number of hospitalizations for food allergies increased by 265% so we can
likely deduce a similar increase has occurred in Canada. So? This is getting
crazy. Somebody had better figure it out. And soon.
Any good news? Here’s what the current research is saying & it’s easier than you think:
is no evidence or consensus that restricting maternal diet while pregnant plays
a role in preventing allergies in offspring
women do not have to avoid allergenic foods of the biological father
is no evidence that restrictions in maternal diet during breastfeeding prevents
future food allergies in their infant
breastfeeding for the first 6 (at least 4) months of life may protect against
cow’s milk allergy
infants without family history of
allergy to cow’s milk, the use of cow’s milk-based formula does NOT increase
risk of future allergy
infants with family history of cow’s
milk allergy the use of hydrolyzed “hypoallergenic” formulas show moderate
evidence that they may reduce the risk for developing future cow’s milk allergy
breastfed infants with a family
history of dairy allergy, brief exposure to cow’s milk-based infant formula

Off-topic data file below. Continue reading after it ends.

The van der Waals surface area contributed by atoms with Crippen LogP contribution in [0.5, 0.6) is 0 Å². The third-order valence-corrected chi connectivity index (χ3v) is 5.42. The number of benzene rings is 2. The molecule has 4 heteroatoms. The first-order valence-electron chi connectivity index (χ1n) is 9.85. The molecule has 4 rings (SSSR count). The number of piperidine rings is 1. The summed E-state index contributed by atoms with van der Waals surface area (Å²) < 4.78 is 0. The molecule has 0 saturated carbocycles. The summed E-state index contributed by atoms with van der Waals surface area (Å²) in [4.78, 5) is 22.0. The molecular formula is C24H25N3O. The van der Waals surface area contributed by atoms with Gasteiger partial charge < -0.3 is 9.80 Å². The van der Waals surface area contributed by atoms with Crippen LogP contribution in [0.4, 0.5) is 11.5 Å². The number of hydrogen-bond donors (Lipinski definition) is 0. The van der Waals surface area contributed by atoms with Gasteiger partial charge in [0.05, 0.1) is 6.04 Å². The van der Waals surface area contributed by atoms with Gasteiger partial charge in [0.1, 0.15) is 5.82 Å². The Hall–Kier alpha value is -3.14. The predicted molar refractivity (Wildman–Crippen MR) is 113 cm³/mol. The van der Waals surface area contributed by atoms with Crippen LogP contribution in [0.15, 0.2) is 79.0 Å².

(occasionally) does not increase risk of future cow’s milk allergy
all infants the use of soy-based
infant formulas should be limited to those who cannot tolerate or have
dairy-based formulas or hydrolyzed formulas
are to be introduced between 4-6 months (depending on signs that baby is ready)
the standard fruit, veggies and grains are introduced you should proceed with
introducing the “allergenic foods” such as dairy, nuts, gluten, soy, corn, eggs,
strawberries, citrus, tomatoes, fish etc. without
·There is one exception: if
there is a family history of anaphylactic allergy to any of these foods –delay
introducing that food
to your children until they are 18-24 months old and when it is introduced, be
ready to watch carefully for any signs of allergic reaction in your child.
new “allergenic” foods at home so that you are in a calm environment and can
observe your child
so at breakfast or lunch so you can observe your child for the rest of the day
them without any other new foods and only
a small amount, with 3-5 days before you add in another new food so that you
can watch for any reactions
allergenic foods low profile in their diet because when you eat the same foods continually,
there is increased risk of developing an
allergy or sensitivity in future. It is critical to ensure that your child
eats a wide variety of foods to avoid this.
As I sign off I’dlike to try, at least, to bring a little
levity to this hefty topic. Somebody told me a few months ago in my son’s early
infancy (I must’ve looked particularly pathetic), “The days are long but the
years are short.” And my heart lurches a little at this thought – still. I want
to enjoy every moment with him. Every. Single. One. And I do for the most part.
I hope you to do the same. Get educated about health issues relating to infancy
and children, do what you can do, and then move on sisters. Move on.